that's a lot of water

Eight years ago a good Chinese friend – well he is more like my Chinese big brother – suggested we head up to Nanchang  to take a look at a bit of water.
Nanchang is way to the west of Shanghai. Check it out on Google Earth then look around 40kms to the North West then zoom in. Xi Hai is a reservoir behind one of China’s earliest earth tamped dams. The earth is consolidated and then sheathed in concrete for the purpose of hydro-electric power generation,
Behind this dam is 8 Billion cubic metres of water, 1,600 islands formed by the hilly outcrops that existed in the valley and with only a few hundred thousand people living upstream you can see down 10-11 metres into the water which – and I can vouch for this – is good enough to drink straight out of the lake.
Talk rather than actual plans were afoot to sensitively develop some of the lake for tourism and its beauty has to be seen to behold – no water shortage here and a healthy river still flows below the dam – this part of China certainly doesn’t lack for rain. The point of the pre-amble is that sometimes things move slowly here in China – it isn’t all hustle and bustle and things happening the next day.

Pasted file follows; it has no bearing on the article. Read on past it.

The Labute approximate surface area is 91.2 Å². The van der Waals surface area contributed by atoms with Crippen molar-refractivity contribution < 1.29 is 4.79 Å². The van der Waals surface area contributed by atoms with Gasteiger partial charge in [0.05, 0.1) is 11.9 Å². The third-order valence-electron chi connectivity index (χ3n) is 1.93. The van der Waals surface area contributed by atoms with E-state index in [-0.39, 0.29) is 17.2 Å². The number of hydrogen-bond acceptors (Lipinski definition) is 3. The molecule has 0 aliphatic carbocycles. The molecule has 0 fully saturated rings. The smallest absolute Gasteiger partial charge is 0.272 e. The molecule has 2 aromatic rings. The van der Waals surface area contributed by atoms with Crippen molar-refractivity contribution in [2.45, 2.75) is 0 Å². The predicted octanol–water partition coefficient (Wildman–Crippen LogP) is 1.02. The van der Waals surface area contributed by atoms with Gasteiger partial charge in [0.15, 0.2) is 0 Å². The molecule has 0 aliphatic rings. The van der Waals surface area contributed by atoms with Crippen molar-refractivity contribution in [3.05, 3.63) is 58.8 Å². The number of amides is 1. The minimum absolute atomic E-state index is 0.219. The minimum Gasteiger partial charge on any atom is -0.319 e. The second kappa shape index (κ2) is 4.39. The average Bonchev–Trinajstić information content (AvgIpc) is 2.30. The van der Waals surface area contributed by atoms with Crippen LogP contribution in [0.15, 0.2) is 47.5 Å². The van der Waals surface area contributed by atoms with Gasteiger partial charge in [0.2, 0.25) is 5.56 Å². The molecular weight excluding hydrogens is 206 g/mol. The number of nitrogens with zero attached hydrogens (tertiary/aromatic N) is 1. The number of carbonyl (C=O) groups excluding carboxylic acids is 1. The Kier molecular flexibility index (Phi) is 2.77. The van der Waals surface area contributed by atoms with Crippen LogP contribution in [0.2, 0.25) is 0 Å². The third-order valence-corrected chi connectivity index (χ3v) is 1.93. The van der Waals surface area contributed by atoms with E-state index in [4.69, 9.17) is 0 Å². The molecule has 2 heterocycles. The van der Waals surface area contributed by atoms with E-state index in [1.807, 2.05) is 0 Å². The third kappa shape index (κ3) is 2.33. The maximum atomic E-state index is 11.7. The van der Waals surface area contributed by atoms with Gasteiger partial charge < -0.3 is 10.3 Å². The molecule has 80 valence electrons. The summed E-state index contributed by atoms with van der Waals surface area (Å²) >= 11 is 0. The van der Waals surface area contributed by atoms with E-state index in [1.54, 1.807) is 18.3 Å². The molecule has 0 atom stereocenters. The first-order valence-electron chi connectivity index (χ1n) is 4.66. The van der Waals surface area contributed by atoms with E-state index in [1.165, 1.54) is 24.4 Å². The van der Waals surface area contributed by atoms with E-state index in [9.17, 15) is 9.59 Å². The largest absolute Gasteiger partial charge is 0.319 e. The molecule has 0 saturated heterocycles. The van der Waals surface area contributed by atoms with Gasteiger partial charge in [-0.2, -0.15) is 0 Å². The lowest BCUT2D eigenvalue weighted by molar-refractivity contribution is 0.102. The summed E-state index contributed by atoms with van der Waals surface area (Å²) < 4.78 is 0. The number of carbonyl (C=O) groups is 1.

Well from a sailing point of view, that talk materialized into the first ever Xi Hai Regatta. Two classes, a Family event in Hobie 16 catamarans with 40 families taking to the water along with 10 Far East 28s on an adjacent course.
The standard on the Hobie course was wide and varied from some keen and more experienced to others who could count but a handful of previous excursions out on the water. The one universal element however was the smiles on people’s faces.
The weather, as mentioned above, wasn’t perfect with low cloud shrouding the surrounding hills on a couple of the days but with wind that varied from 7-12 knots there was enough to move the boats along.
Over on the Far East course the racing was, for the main part close and competitive and although the eventual winner was pretty sure from a few races out the podium places went down to the wire with any 2 from 4 likely to complete the podium. However, once again the commonality was the clear enjoyment the sailors had from the wonderful surroundings.
The intervening evening was an excellent buffet meal with entertainment provided – everything from a hip hop DJ slot to some funky jazz saxophone. Also nice to see the two CEO’s from Far East Builder and Hobie dealers in attendance to support the event. Even Liu We Dong the Secretary General of the Chinese Yachting Association (CYA) attended. In a wheelchair no less having injured himself in a friendly soccer match not long before the event. I’d call that beyond the call of duty myself.
No one left disappointed and just another sign of the growing interest in our sport here in China. Our sport may still be small here but numbers or regattas, sailors, high end marinas and more humble sailing clubs, while perhaps not multiplying are certainly growing in numbers.
– Shanghai Sailor.